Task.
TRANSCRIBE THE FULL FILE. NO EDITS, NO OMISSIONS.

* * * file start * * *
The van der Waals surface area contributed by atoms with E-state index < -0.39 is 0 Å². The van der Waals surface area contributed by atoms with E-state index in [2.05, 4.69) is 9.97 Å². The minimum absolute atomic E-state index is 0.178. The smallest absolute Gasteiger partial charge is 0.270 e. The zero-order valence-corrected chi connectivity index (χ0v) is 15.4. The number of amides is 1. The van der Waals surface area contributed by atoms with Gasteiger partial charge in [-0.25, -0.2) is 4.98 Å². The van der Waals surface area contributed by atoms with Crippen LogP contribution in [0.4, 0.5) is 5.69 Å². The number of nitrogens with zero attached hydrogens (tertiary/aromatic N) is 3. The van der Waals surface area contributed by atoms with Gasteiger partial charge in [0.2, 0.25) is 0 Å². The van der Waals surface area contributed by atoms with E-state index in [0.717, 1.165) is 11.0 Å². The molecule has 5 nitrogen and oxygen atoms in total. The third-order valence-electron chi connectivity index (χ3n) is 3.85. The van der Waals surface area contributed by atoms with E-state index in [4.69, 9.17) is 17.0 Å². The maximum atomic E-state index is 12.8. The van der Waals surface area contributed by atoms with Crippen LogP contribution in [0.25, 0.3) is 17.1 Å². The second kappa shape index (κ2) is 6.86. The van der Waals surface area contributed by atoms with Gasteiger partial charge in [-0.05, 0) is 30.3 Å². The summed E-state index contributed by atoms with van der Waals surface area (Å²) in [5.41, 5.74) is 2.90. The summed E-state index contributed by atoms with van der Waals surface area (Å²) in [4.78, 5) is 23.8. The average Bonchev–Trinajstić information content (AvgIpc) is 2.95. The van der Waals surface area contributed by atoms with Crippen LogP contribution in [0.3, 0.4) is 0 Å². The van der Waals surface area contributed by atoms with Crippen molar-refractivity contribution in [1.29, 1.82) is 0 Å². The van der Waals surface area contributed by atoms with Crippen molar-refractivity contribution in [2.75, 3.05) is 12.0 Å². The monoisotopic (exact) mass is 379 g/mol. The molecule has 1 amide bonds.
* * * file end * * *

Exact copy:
The van der Waals surface area contributed by atoms with E-state index < -0.39 is 0 Å². The van der Waals surface area contributed by atoms with E-state index in [2.05, 4.69) is 9.97 Å². The minimum absolute atomic E-state index is 0.178. The smallest absolute Gasteiger partial charge is 0.270 e. The zero-order valence-corrected chi connectivity index (χ0v) is 15.4. The number of amides is 1. The van der Waals surface area contributed by atoms with Gasteiger partial charge in [-0.25, -0.2) is 4.98 Å². The van der Waals surface area contributed by atoms with Crippen LogP contribution in [0.4, 0.5) is 5.69 Å². The number of nitrogens with zero attached hydrogens (tertiary/aromatic N) is 3. The van der Waals surface area contributed by atoms with Gasteiger partial charge in [0.2, 0.25) is 0 Å². The van der Waals surface area contributed by atoms with E-state index in [0.717, 1.165) is 11.0 Å². The molecule has 5 nitrogen and oxygen atoms in total. The third-order valence-electron chi connectivity index (χ3n) is 3.85. The van der Waals surface area contributed by atoms with E-state index in [4.69, 9.17) is 17.0 Å². The maximum atomic E-state index is 12.8. The van der Waals surface area contributed by atoms with Crippen LogP contribution in [0.25, 0.3) is 17.1 Å². The second kappa shape index (κ2) is 6.86. The van der Waals surface area contributed by atoms with Gasteiger partial charge in [-0.05, 0) is 30.3 Å². The summed E-state index contributed by atoms with van der Waals surface area (Å²) in [5.41, 5.74) is 2.90. The summed E-state index contributed by atoms with van der Waals surface area (Å²) in [4.78, 5) is 23.8. The average Bonchev–Trinajstić information content (AvgIpc) is 2.95. The van der Waals surface area contributed by atoms with Crippen LogP contribution in [0.3, 0.4) is 0 Å². The van der Waals surface area contributed by atoms with Crippen molar-refractivity contribution in [1.29, 1.82) is 0 Å². The van der Waals surface area contributed by atoms with Crippen molar-refractivity contribution in [2.75, 3.05) is 12.0 Å². The monoisotopic (exact) mass is 379 g/mol. The molecule has 1 amide bonds.